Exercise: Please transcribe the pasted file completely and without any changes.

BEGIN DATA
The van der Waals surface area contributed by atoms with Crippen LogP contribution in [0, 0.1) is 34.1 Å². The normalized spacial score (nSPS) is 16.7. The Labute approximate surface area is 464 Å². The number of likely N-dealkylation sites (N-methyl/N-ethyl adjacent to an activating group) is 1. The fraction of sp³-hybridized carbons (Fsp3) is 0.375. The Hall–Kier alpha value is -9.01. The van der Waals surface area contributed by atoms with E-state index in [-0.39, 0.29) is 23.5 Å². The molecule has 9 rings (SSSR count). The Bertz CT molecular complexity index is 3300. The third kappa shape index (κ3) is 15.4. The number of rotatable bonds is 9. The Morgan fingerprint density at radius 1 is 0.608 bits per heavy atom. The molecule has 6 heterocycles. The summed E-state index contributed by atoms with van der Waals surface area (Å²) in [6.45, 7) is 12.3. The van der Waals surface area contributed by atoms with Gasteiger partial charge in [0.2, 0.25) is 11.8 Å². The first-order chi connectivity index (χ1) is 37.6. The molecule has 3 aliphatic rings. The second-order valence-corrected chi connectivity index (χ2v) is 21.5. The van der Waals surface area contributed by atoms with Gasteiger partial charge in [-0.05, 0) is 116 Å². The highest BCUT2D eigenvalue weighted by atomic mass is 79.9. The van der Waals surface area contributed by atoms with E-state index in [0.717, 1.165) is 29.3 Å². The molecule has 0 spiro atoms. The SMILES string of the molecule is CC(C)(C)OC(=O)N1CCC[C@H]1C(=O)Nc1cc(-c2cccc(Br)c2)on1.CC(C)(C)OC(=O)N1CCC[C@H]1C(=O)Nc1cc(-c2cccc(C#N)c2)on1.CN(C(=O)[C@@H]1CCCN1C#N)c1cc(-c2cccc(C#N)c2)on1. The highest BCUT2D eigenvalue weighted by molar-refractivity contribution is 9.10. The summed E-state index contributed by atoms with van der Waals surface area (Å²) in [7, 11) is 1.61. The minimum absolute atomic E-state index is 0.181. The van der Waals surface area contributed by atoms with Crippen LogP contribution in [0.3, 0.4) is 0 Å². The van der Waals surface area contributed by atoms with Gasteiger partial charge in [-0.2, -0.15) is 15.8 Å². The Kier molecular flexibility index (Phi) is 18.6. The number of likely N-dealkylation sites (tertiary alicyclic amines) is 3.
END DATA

The van der Waals surface area contributed by atoms with Crippen LogP contribution in [0, 0.1) is 34.1 Å². The normalized spacial score (nSPS) is 16.7. The Labute approximate surface area is 464 Å². The number of likely N-dealkylation sites (N-methyl/N-ethyl adjacent to an activating group) is 1. The fraction of sp³-hybridized carbons (Fsp3) is 0.375. The Hall–Kier alpha value is -9.01. The van der Waals surface area contributed by atoms with E-state index in [-0.39, 0.29) is 23.5 Å². The molecule has 9 rings (SSSR count). The Bertz CT molecular complexity index is 3300. The third kappa shape index (κ3) is 15.4. The number of rotatable bonds is 9. The Morgan fingerprint density at radius 1 is 0.608 bits per heavy atom. The molecule has 6 heterocycles. The summed E-state index contributed by atoms with van der Waals surface area (Å²) in [6.45, 7) is 12.3. The van der Waals surface area contributed by atoms with Gasteiger partial charge in [0.2, 0.25) is 11.8 Å². The first-order chi connectivity index (χ1) is 37.6. The molecule has 3 aliphatic rings. The second-order valence-corrected chi connectivity index (χ2v) is 21.5. The van der Waals surface area contributed by atoms with Gasteiger partial charge in [-0.05, 0) is 116 Å². The highest BCUT2D eigenvalue weighted by atomic mass is 79.9. The van der Waals surface area contributed by atoms with E-state index in [0.717, 1.165) is 29.3 Å². The molecule has 0 spiro atoms. The SMILES string of the molecule is CC(C)(C)OC(=O)N1CCC[C@H]1C(=O)Nc1cc(-c2cccc(Br)c2)on1.CC(C)(C)OC(=O)N1CCC[C@H]1C(=O)Nc1cc(-c2cccc(C#N)c2)on1.CN(C(=O)[C@@H]1CCCN1C#N)c1cc(-c2cccc(C#N)c2)on1. The highest BCUT2D eigenvalue weighted by molar-refractivity contribution is 9.10. The summed E-state index contributed by atoms with van der Waals surface area (Å²) in [7, 11) is 1.61. The minimum absolute atomic E-state index is 0.181. The van der Waals surface area contributed by atoms with Crippen LogP contribution in [0.3, 0.4) is 0 Å². The van der Waals surface area contributed by atoms with Gasteiger partial charge in [-0.2, -0.15) is 15.8 Å². The Kier molecular flexibility index (Phi) is 18.6. The number of likely N-dealkylation sites (tertiary alicyclic amines) is 3.